Seer Systems Reality is an excellent sounding piece of software, but picking the right hardware to run it is tough. Getting the right operating system installed and working right is a journey in and of itself. A treacherous journey it may be, but the reward at the end is just so cool, who can resist? I wonder how many people have just given up and assumed it to be no longer possible with currently available hardware. Impossible? Well, almost. [In pirate voice] Narrow be the path and few there be that find it!

Now, I could keep this a secret mind you and make you buy my PCs. This would be great! I love building PCs, but something about that just doesn’t feel right. I want as many people as possible to enjoy this wonderful piece of software, no matter how they wish proceed with it. The do-it-yourself’er will not be left in the dark.

The Hardware

You need a motherboard that has drivers for at least one non NT-based version of windows. These are Windows Millenium, 98 and 95, nicknamed Win9x. The CPU should be an Intel for best results although AMD will work with a slight performance hit. There are also some other chips on your main board that handle memory access, I/O with hard disks, PCI bus and USB. These chips are called a chipset. If you have on board graphics, then your video is also part of your chipset. Intel chipsets seem to be the most prominent and work very well for Reality up to the Intel 865g chipset for onboard graphics. Anything above 865 up to Intel 925 should work if you have video card drivers. Beyond that you’re out of luck. An 865g chipset seems to be a good choice with its built-in video. If you find something more retro, it can be easier to configure and provide better latency. For example, the Intel 440bx chipset is one of the easiest to work with. Pentium 4 CPU’s are not supported by 440bx, but Pentium III’s can still be quite fast.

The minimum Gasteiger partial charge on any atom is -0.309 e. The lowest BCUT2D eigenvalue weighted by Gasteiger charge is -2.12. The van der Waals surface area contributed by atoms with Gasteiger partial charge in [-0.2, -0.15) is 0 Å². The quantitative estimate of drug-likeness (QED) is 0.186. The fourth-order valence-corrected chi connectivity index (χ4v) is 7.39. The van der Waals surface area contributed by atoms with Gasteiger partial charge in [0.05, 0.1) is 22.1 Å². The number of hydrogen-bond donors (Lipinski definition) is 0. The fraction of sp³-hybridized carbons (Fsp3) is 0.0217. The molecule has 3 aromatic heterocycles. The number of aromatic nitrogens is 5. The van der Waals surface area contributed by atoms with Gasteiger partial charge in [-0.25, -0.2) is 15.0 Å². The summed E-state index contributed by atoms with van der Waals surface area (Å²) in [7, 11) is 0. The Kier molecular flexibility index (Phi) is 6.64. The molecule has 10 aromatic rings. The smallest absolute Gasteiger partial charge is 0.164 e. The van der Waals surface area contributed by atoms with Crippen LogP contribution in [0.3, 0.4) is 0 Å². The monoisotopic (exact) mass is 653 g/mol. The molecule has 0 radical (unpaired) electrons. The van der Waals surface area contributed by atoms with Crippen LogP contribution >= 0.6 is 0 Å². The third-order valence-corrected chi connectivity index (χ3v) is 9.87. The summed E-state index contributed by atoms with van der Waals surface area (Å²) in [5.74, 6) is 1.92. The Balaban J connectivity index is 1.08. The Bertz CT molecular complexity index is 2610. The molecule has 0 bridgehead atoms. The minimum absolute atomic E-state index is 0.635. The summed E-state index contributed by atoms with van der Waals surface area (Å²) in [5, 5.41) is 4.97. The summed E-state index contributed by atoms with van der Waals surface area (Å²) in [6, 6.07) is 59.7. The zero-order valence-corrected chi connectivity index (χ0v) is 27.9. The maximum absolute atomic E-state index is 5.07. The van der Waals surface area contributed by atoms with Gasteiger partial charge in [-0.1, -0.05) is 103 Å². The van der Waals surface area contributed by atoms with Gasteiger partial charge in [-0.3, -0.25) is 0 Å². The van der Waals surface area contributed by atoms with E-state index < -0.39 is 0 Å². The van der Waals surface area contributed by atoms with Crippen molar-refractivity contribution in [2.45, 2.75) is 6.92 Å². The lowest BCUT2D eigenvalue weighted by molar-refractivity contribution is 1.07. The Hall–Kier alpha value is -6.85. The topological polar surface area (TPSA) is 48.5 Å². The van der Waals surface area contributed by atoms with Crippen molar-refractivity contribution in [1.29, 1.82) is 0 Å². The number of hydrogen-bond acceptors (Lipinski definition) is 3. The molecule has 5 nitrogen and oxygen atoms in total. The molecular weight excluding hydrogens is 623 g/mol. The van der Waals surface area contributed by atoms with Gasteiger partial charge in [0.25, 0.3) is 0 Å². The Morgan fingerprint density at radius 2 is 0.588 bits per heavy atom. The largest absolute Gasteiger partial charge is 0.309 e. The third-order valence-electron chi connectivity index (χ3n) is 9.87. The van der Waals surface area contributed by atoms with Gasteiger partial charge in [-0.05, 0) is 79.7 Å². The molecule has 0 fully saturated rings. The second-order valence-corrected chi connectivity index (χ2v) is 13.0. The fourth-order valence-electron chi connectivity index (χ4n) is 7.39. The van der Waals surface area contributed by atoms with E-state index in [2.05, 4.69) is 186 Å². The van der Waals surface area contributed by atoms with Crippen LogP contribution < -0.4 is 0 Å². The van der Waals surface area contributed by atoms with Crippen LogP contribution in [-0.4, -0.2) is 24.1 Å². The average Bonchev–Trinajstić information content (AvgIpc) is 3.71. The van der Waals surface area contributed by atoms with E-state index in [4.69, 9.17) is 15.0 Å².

Your sound card needs to be a PCI or ISA card with working win9x drivers. PCI Express sound cards don’t have drivers. On board sound sometimes works, but drivers are often poorly done. You are a lot more likely to run into problems. Professional cards are preferable, but must support directsound. ASIO is irrelevant for running Reality. Digital out plus directsound really limits the options available. An m-audio card from the delta series is pretty much your only readily available choice for PCI. The others are quite rare. If you have an older system with ISA slots then you have a few more options, the AWE64 gold being your best one for its fully functional digital output.